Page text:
Switch to the anonymous web

A woman points to an overlay showing digital padlocks connected by data points
A secure network (Image credit: Shutterstock)

With most of us currently self-isolating and social-distancing to avoid spreading and catching the coronavirus, we’re likely to be spending more time online than usual. This makes it more important than ever to keep our web activities private and secure.

One option is to disguise what you’re doing by using a VPN, but another, more intriguing proposition is to connect to an alternative internet that better protects your identity and lets you access sites that are otherwise unavailable or censored. Often misleadingly called the ‘dark web’, the decentralised internet may sound legally dubious, but it’s actually a very effective way to browse and communicate anonymously online. However, you can’t just jump onto hidden networks through your standard browser.

In this feature, we lift the lid on the invisible web, reveal the tools you need to access it, suggest the best hidden sites to visit and explain how to stay completely safe and private.

Anonymous web FAQs

There are lots of misconceptions about the so-called dark web, which detract from its many benefits. Here we address the most frequently asked questions.

Why would you want to access the dark web?

It’s exciting to explore web content that the vast majority of people never get to see, and you’ll find things there that may not be available on the normal web. You can also have completely anonymous and unmoderated interactions with other people, without worrying that Google will index and display everything in its search results. People can be themselves – for good or bad.

What content can you find there?

The dark web has a reputation for being a ‘hive of scum and villainy’, and there is certainly some truth in that – some of its online marketplaces sell illegal products such as weapons, drugs, fake passports, counterfeit currency and so on. But you can buy perfectly legal things, too, usually paying with Bitcoin or another cryptocurrency, with the benefit that you don’t need to worry about a ‘middle man’, such as Amazon, taking a cut, trying to sell you additional products or tracking your movements and building up an advertising profile.

Reputable companies including the BBC, New York Times, DuckDuckGo, ProtonMail and Facebook offer access to their websites on the dark web through ‘.onion’ addresses (so called because onion services have multiple layers, like onions). These onion versions aren’t really any different to the standard sites, but they provide a channel for people who might not otherwise be able to access them – for example, if the country they are based in blocks or censors their content.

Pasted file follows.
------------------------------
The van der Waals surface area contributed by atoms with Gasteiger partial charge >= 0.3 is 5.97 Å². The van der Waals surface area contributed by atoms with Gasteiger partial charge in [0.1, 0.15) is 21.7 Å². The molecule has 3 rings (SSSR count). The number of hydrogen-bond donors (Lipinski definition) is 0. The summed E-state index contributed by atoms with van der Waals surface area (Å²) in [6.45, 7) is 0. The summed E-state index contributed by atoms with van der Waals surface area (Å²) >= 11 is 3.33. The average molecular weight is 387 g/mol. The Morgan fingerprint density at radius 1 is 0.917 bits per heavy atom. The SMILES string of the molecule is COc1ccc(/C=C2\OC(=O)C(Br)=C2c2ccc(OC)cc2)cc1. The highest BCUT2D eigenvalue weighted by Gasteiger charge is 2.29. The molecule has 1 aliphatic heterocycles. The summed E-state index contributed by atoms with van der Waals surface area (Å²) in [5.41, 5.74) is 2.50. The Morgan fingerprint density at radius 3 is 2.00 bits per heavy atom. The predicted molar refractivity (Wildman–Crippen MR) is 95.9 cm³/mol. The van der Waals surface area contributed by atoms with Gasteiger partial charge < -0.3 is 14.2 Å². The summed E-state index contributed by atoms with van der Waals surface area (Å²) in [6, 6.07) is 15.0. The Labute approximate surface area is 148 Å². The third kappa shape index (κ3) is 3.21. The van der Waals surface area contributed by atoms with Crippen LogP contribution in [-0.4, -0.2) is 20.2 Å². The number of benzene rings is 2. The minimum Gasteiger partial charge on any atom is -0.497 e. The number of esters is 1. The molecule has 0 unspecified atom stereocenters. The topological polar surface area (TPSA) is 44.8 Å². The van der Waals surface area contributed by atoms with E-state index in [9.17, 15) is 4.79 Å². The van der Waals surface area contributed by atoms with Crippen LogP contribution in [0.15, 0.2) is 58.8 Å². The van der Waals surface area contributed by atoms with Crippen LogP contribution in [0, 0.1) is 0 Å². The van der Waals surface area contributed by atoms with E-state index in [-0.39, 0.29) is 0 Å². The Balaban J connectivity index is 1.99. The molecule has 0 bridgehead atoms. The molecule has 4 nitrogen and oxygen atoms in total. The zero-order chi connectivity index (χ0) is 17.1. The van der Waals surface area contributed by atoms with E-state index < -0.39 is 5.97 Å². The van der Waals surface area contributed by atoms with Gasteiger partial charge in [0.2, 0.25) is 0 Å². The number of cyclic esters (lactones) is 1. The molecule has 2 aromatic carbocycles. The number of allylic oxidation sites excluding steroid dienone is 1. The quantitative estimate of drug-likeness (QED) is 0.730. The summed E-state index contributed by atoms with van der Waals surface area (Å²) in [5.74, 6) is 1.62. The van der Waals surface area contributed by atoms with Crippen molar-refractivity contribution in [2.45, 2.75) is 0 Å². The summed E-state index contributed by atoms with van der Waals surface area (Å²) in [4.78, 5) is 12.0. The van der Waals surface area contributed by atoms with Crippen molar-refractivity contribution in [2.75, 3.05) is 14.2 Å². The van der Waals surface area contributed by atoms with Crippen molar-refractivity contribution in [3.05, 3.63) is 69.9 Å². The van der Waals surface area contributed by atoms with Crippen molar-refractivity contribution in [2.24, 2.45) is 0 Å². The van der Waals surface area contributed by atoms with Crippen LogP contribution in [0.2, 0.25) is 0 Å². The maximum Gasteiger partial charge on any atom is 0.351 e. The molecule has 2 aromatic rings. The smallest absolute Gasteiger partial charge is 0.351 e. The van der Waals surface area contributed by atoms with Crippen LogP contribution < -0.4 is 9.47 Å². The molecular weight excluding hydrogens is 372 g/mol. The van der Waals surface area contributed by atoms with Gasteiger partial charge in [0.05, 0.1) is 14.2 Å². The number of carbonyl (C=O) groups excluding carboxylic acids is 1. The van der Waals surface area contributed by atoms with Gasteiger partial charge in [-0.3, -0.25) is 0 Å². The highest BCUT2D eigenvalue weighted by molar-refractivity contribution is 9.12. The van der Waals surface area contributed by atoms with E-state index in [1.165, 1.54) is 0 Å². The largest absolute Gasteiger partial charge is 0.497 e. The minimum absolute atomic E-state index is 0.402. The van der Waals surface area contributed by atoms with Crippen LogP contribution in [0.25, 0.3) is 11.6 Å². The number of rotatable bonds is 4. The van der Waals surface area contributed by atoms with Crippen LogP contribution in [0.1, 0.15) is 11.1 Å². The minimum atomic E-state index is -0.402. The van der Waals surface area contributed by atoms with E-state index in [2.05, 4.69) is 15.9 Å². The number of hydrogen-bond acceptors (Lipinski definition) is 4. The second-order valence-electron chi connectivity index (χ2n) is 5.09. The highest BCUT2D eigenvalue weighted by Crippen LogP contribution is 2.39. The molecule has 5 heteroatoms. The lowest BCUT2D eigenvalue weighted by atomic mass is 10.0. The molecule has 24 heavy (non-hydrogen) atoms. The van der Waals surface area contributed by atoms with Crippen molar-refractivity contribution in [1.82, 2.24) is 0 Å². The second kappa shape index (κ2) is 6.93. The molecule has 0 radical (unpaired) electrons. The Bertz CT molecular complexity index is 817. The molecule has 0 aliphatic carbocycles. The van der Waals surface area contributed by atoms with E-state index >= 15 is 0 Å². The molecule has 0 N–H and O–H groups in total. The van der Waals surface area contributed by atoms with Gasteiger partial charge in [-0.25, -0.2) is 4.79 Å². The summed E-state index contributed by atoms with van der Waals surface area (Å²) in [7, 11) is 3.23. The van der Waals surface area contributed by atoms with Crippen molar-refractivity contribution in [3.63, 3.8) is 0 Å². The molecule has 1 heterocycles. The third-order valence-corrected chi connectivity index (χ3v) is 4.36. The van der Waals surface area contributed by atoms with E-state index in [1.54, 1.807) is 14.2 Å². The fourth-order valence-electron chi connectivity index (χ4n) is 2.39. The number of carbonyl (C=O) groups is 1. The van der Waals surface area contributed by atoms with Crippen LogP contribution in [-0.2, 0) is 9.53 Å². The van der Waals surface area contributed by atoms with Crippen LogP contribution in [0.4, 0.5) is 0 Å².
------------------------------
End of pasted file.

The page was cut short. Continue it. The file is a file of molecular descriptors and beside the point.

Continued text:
Is the dark web legal?

Yes. Think of accessing the dark web as akin to using BitTorrent. You can fire up the tool you need to access and explore content without breaking the law, but downloading a copyrighted film, TV show or some music is illegal – and that’s also true if you purchase something illicit from one of the dark web’s marketplaces.

Just visiting the hidden web won’t get you into trouble. It’s also important to point out that you’ll only see bad stuff on the dark web if you go looking for it, so you’re not going to stumble across anything illegal unless you choose to.

The team behind Tor, the most popular way to access the dark web, states categorically that “it is not a tool designed or intended to be used to break the law”, but to “enable anonymous communication and combat network surveillance that threatens personal freedom and privacy”.

Is it safe?

It’s mostly as safe as the standard web. Just take the same precautions as you usually would online, and don’t click any unknown links or download anything unless you’re sure it’s harmless.

Purchases can be more risky – if you buy from one of the marketplaces, you may end up receiving fake goods – or nothing at all. And if that happens, you won’t be able to complain to customer services, and you’ll lose your money.

Don’t be tempted to engage in illegal activity, either, because you could end up being arrested. Law-enforcement agencies have officers monitoring hidden sites and forums.

Who uses it?

Mostly people who live in oppressive regimes where the regular internet is restricted and access is monitored, but also anyone who just wants to browse the web away from the prying eyes of their ISP and other snoopers.

Recent research by cybersecurity website PreciseSecurity.com found that more than 30% of North Americans used the dark web regularly in 2019. Globally, users have cited their main reasons for accessing the dark web to be anonymity, privacy from internet companies and the ability to access content not available in their own country.

How do you access it?

The most common way is to use the Tor Browser, but you’ll need to know the exact web address of the sites you want to visit. These usually consist of a jumble of 16 (sometimes 32) characters and the domain ‘.onion’. You can also use Google or another, more private search engine to track down sites – search for ‘BBC .onion Tor’, for example, to find the address of the BBC’s dark-web site (bbcnewsv2vjtpsuy.onion). There are also a few dedicated search engines for finding hidden sites on the dark web, of which Ahmia (msydqstlz2kzerdg.onion) is the best-known – and least dubious!

Aside from Tor, there are other tools you can use to access the hidden web, which we’ll look at in the next section.

How to access the anonymous web

You can’t just hop on the dark web using Chrome, Firefox or another standard browser – it requires special tools for access. Here, we look at the main options

Tor Browser

Available for Windows, Mac, Linux and Android, Tor Browser is based on the same engine as Mozilla Firefox, but with a privacy-focused twist, using the Tor network to protect your browsing and disguise your location. Your traffic gets transmitted and encrypted across Tor relays around the world, and you can request a new “circuit” for any site at any time. This means you can browse the regular web anonymously, but the software is also adept at handling ‘onion’ addresses with ease, just as if they were HTTPS addresses, which makes it the best – and certainly the simplest – gateway to the dark web.